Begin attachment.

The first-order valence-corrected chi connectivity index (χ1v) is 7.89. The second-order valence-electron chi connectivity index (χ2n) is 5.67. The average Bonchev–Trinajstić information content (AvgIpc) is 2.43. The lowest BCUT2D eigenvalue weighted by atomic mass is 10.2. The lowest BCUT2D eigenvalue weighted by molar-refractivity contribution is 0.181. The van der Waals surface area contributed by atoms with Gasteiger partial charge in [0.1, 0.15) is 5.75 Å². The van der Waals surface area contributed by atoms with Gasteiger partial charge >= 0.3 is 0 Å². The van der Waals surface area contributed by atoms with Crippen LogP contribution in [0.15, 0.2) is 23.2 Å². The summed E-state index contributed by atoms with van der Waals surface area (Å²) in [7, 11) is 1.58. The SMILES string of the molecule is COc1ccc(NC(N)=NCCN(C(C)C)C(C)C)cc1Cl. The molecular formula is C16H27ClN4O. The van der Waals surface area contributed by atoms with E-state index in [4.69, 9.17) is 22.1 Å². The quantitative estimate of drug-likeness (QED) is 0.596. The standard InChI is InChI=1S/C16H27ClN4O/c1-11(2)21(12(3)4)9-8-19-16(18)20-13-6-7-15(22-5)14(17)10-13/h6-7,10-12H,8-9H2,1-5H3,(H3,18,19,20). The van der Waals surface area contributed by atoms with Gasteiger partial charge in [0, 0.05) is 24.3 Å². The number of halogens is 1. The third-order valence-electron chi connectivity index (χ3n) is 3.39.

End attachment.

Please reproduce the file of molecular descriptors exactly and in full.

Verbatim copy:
The first-order valence-corrected chi connectivity index (χ1v) is 7.89. The second-order valence-electron chi connectivity index (χ2n) is 5.67. The average Bonchev–Trinajstić information content (AvgIpc) is 2.43. The lowest BCUT2D eigenvalue weighted by atomic mass is 10.2. The lowest BCUT2D eigenvalue weighted by molar-refractivity contribution is 0.181. The van der Waals surface area contributed by atoms with Gasteiger partial charge in [0.1, 0.15) is 5.75 Å². The van der Waals surface area contributed by atoms with Gasteiger partial charge >= 0.3 is 0 Å². The van der Waals surface area contributed by atoms with Crippen LogP contribution in [0.15, 0.2) is 23.2 Å². The summed E-state index contributed by atoms with van der Waals surface area (Å²) in [7, 11) is 1.58. The SMILES string of the molecule is COc1ccc(NC(N)=NCCN(C(C)C)C(C)C)cc1Cl. The molecular formula is C16H27ClN4O. The van der Waals surface area contributed by atoms with E-state index in [4.69, 9.17) is 22.1 Å². The quantitative estimate of drug-likeness (QED) is 0.596. The standard InChI is InChI=1S/C16H27ClN4O/c1-11(2)21(12(3)4)9-8-19-16(18)20-13-6-7-15(22-5)14(17)10-13/h6-7,10-12H,8-9H2,1-5H3,(H3,18,19,20). The van der Waals surface area contributed by atoms with Gasteiger partial charge in [0, 0.05) is 24.3 Å². The number of halogens is 1. The third-order valence-electron chi connectivity index (χ3n) is 3.39.